The connection string
WeatherDataQueue Can be specified as part of what
local.settings.json File when running on the local development computer.
"IsEncrypted": false, "Values": "AzureWebJobsStorage": "UseDevelopmentStorage=true", "FUNCTIONS_WORKER_RUNTIME": "dotnet", "WeatherDataQueue": "<Connection String to Azure Storage Account>"
Launch the application after setting the correct connection string. If you release messages to the queue either through the Azure Portal or using code, it will be automatically captured in the function code and process.
In this case, he simply records the message.
Azure Functions supports Managed Identities.
This means we can avoid having to insert connection strings to connect to other resources (Managed Identities Support) and instead allow Azure to manage the credentials for us.
Want to learn more about DefaultAzureCredential?
In the past, Azure had different ways to validate with different resources. The Azure SDK brings it all under one roof and provides more unified access to developers when connecting to resources in Azure.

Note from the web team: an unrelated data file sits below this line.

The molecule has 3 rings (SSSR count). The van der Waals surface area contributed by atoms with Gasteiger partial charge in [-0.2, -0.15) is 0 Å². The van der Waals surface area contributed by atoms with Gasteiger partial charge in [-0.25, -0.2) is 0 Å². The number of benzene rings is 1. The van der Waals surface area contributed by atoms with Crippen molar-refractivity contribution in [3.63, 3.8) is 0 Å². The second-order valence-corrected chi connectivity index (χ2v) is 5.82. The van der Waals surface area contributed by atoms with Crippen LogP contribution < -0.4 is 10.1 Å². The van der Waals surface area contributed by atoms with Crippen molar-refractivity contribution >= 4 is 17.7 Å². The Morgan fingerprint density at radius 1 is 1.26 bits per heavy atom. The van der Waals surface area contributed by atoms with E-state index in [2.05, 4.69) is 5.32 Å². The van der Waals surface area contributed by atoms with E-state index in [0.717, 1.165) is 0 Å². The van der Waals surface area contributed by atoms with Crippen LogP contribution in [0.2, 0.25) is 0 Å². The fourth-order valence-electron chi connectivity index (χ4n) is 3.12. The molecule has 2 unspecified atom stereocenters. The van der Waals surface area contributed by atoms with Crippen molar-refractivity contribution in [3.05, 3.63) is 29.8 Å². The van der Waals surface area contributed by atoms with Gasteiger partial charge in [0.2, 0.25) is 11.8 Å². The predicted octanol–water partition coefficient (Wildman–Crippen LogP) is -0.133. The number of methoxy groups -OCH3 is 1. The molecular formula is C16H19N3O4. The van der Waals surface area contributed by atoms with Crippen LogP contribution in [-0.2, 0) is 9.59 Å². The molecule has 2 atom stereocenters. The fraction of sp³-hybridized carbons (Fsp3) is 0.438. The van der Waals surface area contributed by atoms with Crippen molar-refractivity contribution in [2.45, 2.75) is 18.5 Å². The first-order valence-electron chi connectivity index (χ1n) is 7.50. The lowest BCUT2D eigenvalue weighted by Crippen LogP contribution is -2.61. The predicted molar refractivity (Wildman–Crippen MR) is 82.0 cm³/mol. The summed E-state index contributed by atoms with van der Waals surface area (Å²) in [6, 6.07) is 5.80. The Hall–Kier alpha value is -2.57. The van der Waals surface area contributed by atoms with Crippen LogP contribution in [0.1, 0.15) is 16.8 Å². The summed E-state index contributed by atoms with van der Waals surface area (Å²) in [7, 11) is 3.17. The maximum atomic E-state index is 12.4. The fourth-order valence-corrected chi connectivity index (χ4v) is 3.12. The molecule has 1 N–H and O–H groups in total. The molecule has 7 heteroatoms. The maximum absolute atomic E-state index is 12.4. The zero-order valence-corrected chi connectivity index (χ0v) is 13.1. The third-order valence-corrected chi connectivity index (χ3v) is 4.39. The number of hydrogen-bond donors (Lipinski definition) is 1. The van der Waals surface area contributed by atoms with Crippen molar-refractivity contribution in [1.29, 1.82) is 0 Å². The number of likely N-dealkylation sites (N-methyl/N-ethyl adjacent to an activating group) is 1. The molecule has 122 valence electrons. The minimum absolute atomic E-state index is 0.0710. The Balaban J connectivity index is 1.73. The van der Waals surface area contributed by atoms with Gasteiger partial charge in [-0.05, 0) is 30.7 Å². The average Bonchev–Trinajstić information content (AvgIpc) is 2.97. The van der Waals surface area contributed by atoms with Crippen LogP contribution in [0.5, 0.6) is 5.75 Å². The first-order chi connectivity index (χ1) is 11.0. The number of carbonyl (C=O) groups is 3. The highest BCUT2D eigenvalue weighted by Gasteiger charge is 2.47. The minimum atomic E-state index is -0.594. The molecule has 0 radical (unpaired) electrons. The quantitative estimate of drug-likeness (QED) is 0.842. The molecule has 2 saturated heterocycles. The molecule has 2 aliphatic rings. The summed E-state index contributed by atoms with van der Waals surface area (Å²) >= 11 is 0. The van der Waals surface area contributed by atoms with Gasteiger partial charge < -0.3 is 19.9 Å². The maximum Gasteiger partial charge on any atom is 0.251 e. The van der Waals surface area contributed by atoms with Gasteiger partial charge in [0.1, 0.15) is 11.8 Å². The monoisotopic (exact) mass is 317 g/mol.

In our example, we added the
WeatherDataQueue Connection string to connect to Azure Queue Storage. We can replace it to use Managed Identites.
To enable managed identities for QueueTrigger we need to update it to the latest Nuget package (Extension Version 5.0.0-beta1 or later).
With the updated packages, update the name of the connection string b
local.settings.json File with extension
"IsEncrypted": false, "Values": "AzureWebJobsStorage": "UseDevelopmentStorage=true", "FUNCTIONS_WORKER_RUNTIME": "dotnet", "WeatherDataQueue__queueServiceUri": "https://youtubevideodemo.queue.core.windows.net/"